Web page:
Location: Crop Protection and Management Research
2012 Annual Report
2. Develop integrated strategies and control options for managing nematodes in cotton and peanut. 2.a. Enhance the efficacy and consistency of biological control of nematodes. 2.b. Identify new cultural control options for managing nematodes in cotton and peanut. 2.c. Develop integrated approaches for managing nematodes.
A field study is underway to evaluate the influence of tillage and fumigation with 1,3-dichloropropene on abundance of the nematode parasite Pasteuria penetrans. We have collected soil from this field site and determined the abundance of P. penetrans spores in the different treatments. We have also set up a greenhouse study to determine reproductive potential of the southern root-knot nematode in the different treatments. This is the first of a multi-year study.
We completed two greenhouse trials to determine the efficacy of Paecilomyces lilacinus (a fungal pathogen of nematodes marketed as NemOut) on different crop plants. The greatest percentage suppression of root-knot nematodes by the fungus was in peanut (67%) and the lowest was in corn (26%); suppression in cotton was intermediate (40%). In another greenhouse experiment, we found that suppression of root-knot nematodes in cotton by P. lilacinus was enhanced when a rye cover crop was grown before planting cotton. The rye was grown for a month and then killed with a herbicide before P. lilacinus was applied along with a cotton seed to the soil. In two trials of this experiment, nematode suppression by the fungus averaged 36% in fallow soil and 63% in soil that had a rye cover crop. One additional trial of the cover crop experiment is needed before the results can be published.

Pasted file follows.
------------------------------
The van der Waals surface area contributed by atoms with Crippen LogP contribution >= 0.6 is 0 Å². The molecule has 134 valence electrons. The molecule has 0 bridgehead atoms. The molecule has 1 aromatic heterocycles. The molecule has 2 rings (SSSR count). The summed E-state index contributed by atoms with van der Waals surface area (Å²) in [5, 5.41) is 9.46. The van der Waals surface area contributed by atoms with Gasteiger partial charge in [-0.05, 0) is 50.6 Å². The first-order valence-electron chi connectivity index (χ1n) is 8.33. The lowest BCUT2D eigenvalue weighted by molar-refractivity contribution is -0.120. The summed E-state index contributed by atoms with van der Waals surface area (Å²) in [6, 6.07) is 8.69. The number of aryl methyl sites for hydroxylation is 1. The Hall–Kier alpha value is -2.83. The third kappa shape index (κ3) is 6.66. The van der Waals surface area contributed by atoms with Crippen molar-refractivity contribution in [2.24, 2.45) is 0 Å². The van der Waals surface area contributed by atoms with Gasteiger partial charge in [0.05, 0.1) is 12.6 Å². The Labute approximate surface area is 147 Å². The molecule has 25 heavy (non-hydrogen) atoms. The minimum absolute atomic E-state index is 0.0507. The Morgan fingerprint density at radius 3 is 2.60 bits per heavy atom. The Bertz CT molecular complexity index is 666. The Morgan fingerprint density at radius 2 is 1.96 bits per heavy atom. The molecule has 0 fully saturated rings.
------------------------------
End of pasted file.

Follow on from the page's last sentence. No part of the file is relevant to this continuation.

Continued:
Preliminary greenhouse tests were completed on 82 sorghum entries evaluating their suitability as a host for Meloidogyne incognita, the cotton root-knot nematode. We documented widely varying levels of nematode reproduction ranging from 0 to 379% of the eggs per plant measured on corn, a susceptible plant used as a standard for comparison. Approximately a third of the entries tested had a high level of resistance and should be a useful genetic resource for sorghum breeders. Field tests have been initiated to determine how much damage the nematodes cause to susceptible entries.